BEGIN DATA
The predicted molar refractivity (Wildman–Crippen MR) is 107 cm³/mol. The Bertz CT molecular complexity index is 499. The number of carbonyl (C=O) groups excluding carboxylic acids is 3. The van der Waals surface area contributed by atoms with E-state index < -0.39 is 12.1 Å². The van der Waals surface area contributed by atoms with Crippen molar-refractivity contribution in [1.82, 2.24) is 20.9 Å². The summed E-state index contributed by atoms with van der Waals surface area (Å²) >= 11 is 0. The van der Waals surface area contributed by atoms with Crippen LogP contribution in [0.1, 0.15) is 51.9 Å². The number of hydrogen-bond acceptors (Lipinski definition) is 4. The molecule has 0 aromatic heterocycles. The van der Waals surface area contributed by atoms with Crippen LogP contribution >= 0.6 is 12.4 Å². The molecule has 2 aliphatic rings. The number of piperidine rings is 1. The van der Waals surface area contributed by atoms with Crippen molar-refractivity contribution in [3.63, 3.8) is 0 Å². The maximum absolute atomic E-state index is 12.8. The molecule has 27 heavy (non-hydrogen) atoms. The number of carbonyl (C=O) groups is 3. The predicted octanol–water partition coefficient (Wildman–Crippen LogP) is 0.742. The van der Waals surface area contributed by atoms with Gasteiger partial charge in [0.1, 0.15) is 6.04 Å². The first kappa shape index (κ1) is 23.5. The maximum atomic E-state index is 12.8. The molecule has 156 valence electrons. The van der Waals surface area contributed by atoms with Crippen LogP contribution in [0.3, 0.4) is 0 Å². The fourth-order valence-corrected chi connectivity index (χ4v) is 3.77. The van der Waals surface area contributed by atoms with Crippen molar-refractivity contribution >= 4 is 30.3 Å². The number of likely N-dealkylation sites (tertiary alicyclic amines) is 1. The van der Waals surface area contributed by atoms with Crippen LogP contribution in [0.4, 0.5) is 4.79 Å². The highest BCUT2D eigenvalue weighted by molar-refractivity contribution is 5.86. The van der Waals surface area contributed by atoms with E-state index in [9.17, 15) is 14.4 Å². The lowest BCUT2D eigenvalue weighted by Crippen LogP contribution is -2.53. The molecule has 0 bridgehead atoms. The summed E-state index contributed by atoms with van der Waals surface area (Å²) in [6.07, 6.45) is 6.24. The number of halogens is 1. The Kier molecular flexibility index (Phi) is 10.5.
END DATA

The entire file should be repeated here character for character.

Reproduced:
The predicted molar refractivity (Wildman–Crippen MR) is 107 cm³/mol. The Bertz CT molecular complexity index is 499. The number of carbonyl (C=O) groups excluding carboxylic acids is 3. The van der Waals surface area contributed by atoms with E-state index < -0.39 is 12.1 Å². The van der Waals surface area contributed by atoms with Crippen molar-refractivity contribution in [1.82, 2.24) is 20.9 Å². The summed E-state index contributed by atoms with van der Waals surface area (Å²) >= 11 is 0. The van der Waals surface area contributed by atoms with Crippen LogP contribution in [0.1, 0.15) is 51.9 Å². The number of hydrogen-bond acceptors (Lipinski definition) is 4. The molecule has 0 aromatic heterocycles. The van der Waals surface area contributed by atoms with Crippen LogP contribution >= 0.6 is 12.4 Å². The molecule has 2 aliphatic rings. The number of piperidine rings is 1. The van der Waals surface area contributed by atoms with Crippen molar-refractivity contribution in [3.63, 3.8) is 0 Å². The maximum absolute atomic E-state index is 12.8. The molecule has 27 heavy (non-hydrogen) atoms. The number of carbonyl (C=O) groups is 3. The predicted octanol–water partition coefficient (Wildman–Crippen LogP) is 0.742. The van der Waals surface area contributed by atoms with Gasteiger partial charge in [0.1, 0.15) is 6.04 Å². The first kappa shape index (κ1) is 23.5. The maximum atomic E-state index is 12.8. The molecule has 156 valence electrons. The van der Waals surface area contributed by atoms with Crippen LogP contribution in [0.3, 0.4) is 0 Å². The fourth-order valence-corrected chi connectivity index (χ4v) is 3.77. The van der Waals surface area contributed by atoms with Crippen molar-refractivity contribution >= 4 is 30.3 Å². The number of likely N-dealkylation sites (tertiary alicyclic amines) is 1. The van der Waals surface area contributed by atoms with Crippen LogP contribution in [0.4, 0.5) is 4.79 Å². The highest BCUT2D eigenvalue weighted by molar-refractivity contribution is 5.86. The van der Waals surface area contributed by atoms with E-state index in [9.17, 15) is 14.4 Å². The lowest BCUT2D eigenvalue weighted by Crippen LogP contribution is -2.53. The molecule has 0 bridgehead atoms. The summed E-state index contributed by atoms with van der Waals surface area (Å²) in [6.07, 6.45) is 6.24. The number of halogens is 1. The Kier molecular flexibility index (Phi) is 10.5.